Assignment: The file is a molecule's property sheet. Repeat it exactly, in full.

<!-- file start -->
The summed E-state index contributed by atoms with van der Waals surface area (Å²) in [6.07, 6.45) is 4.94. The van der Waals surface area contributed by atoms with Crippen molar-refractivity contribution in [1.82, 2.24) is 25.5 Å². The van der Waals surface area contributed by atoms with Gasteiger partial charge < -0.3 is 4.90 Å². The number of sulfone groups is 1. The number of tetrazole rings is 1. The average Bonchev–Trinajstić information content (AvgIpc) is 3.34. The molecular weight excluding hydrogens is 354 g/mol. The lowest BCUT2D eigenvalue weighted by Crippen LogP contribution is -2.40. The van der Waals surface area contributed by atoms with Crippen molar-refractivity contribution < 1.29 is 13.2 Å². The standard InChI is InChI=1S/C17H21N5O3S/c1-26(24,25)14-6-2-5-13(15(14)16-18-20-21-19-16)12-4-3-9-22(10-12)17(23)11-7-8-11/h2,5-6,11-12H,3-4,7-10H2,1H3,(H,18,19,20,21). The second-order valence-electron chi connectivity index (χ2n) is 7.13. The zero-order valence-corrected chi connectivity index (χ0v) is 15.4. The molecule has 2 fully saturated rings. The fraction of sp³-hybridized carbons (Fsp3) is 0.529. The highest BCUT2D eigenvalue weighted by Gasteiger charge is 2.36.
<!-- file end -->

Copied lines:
The summed E-state index contributed by atoms with van der Waals surface area (Å²) in [6.07, 6.45) is 4.94. The van der Waals surface area contributed by atoms with Crippen molar-refractivity contribution in [1.82, 2.24) is 25.5 Å². The van der Waals surface area contributed by atoms with Gasteiger partial charge < -0.3 is 4.90 Å². The number of sulfone groups is 1. The number of tetrazole rings is 1. The average Bonchev–Trinajstić information content (AvgIpc) is 3.34. The molecular weight excluding hydrogens is 354 g/mol. The lowest BCUT2D eigenvalue weighted by Crippen LogP contribution is -2.40. The van der Waals surface area contributed by atoms with Crippen molar-refractivity contribution < 1.29 is 13.2 Å². The standard InChI is InChI=1S/C17H21N5O3S/c1-26(24,25)14-6-2-5-13(15(14)16-18-20-21-19-16)12-4-3-9-22(10-12)17(23)11-7-8-11/h2,5-6,11-12H,3-4,7-10H2,1H3,(H,18,19,20,21). The second-order valence-electron chi connectivity index (χ2n) is 7.13. The zero-order valence-corrected chi connectivity index (χ0v) is 15.4. The molecule has 2 fully saturated rings. The fraction of sp³-hybridized carbons (Fsp3) is 0.529. The highest BCUT2D eigenvalue weighted by Gasteiger charge is 2.36.